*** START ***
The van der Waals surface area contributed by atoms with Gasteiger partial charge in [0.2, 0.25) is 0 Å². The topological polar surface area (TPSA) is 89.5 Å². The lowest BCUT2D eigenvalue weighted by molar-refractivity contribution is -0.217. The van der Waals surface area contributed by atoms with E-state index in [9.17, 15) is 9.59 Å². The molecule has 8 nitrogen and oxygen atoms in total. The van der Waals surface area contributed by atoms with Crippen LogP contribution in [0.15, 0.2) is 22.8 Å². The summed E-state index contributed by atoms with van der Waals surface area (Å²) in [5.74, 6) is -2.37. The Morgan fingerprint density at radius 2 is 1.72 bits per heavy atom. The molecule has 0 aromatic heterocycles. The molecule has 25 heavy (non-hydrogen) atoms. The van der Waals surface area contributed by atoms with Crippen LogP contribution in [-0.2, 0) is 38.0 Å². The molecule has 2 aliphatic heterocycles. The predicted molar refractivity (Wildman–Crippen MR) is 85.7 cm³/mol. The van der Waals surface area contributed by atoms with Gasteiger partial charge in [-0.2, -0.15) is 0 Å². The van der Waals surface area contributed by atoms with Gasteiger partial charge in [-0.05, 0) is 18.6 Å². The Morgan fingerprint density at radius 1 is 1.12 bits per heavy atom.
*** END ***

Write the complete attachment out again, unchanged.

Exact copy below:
The van der Waals surface area contributed by atoms with Gasteiger partial charge in [0.2, 0.25) is 0 Å². The topological polar surface area (TPSA) is 89.5 Å². The lowest BCUT2D eigenvalue weighted by molar-refractivity contribution is -0.217. The van der Waals surface area contributed by atoms with E-state index in [9.17, 15) is 9.59 Å². The molecule has 8 nitrogen and oxygen atoms in total. The van der Waals surface area contributed by atoms with Crippen LogP contribution in [0.15, 0.2) is 22.8 Å². The summed E-state index contributed by atoms with van der Waals surface area (Å²) in [5.74, 6) is -2.37. The Morgan fingerprint density at radius 2 is 1.72 bits per heavy atom. The molecule has 0 aromatic heterocycles. The molecule has 25 heavy (non-hydrogen) atoms. The van der Waals surface area contributed by atoms with Crippen LogP contribution in [-0.2, 0) is 38.0 Å². The molecule has 2 aliphatic heterocycles. The predicted molar refractivity (Wildman–Crippen MR) is 85.7 cm³/mol. The van der Waals surface area contributed by atoms with Gasteiger partial charge in [-0.2, -0.15) is 0 Å². The van der Waals surface area contributed by atoms with Gasteiger partial charge in [-0.05, 0) is 18.6 Å². The Morgan fingerprint density at radius 1 is 1.12 bits per heavy atom.